PAA Ray - Free flight contest model.
Quote: - "The square simplicity of this model is deceiving, however a look at the contest record will clarify the performance question. The 'Paa-Ray' is an outstanding 1/4A free flight competition model with or without the PAA dummy. This model is a balance between Jet PAA-load and free-flight gas design experience. Basic requirements of such a model are to climb as high as possible with the power available, stay with a thermal, and descend slowly. The main climb controlling factor (the weight) is fixed by the rules. Maximum climb is obtained by getting the most out of the engine and propeller combination, a clean airplane, and trimming for maximum altitude.
The thermal sensitivity is a result of very light wing loading which gives
a sort of 'parachute effect'. The model does have an excellent glide but if we are realistic we will try to design for thermal stability and sensitivity.
The main points of interest of this configuration are the airfoils, wing placement and offset rudder. The main airfoil is very similar to Taibi's 'Starduster' section [see oz2098] with an upswept leading edge, which has low drag and good penetration. This allows large surfaces with minimum drag consistent with good structure. The stabilizer airfoil is similar but thinner. The wing location has structural advantages and I believe all models would use shoulder wing mounts if power handling were not a problem. In this case the off-center mounting of the rudder was employed to eliminate the power-turning tendency, due to helical flow from the propeller wash. I believe this same set-up can be used in free-flight power design. The engine is side mounted to allow most of the exhaust to flow away from the model...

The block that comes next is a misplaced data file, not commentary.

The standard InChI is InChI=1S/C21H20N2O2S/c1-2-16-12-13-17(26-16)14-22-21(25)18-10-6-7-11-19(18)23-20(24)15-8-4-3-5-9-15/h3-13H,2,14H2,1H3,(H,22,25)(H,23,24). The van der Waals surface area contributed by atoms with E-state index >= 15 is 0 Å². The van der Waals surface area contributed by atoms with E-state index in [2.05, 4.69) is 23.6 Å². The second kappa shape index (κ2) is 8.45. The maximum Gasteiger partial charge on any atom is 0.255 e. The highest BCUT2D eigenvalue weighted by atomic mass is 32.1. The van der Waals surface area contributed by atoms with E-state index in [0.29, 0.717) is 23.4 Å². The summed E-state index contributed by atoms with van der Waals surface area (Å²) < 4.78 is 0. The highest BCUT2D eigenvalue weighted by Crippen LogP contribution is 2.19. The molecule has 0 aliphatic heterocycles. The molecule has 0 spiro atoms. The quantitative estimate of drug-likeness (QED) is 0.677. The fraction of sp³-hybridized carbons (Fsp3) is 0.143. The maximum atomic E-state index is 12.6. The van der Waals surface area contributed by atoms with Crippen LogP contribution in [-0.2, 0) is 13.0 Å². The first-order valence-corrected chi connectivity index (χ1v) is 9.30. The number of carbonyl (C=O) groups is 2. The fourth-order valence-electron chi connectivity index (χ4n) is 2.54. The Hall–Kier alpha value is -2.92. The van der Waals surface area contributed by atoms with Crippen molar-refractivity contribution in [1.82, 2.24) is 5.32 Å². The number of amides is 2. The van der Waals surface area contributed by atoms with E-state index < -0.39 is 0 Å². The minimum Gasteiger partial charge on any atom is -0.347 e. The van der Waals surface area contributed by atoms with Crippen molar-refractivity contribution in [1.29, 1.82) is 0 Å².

Construction requires very little explanation. Built similar to an old rule 1/2A, with identical wood considerations, the model will automatically come out to weight. As with any other model, take care to keep the tail surfaces and wing tips as light as possible. Note the 1/16in diameter holes in the ribs. This allows the wing to 'breathe' with temperature changes. Build the surfaces as warp-free as possible except for wash-out in wing and stab tips, to reduce drag at these points. The landing gear location is optimum for take off. Retain the wheels with nylon keepers or spring 'dohickeys' to allow removal for cleaning..."
Quote: "...a plain, straight chord flying surfaces, box fuselage for the Cox 020. It is functional, it may be practical - pretty it aint!" This plan was printed in Flying Models Decade of Designs (1), published 1960.
Direct submission to Outerzone.
Update 25/01/2017: added article, thanks to RFJ.
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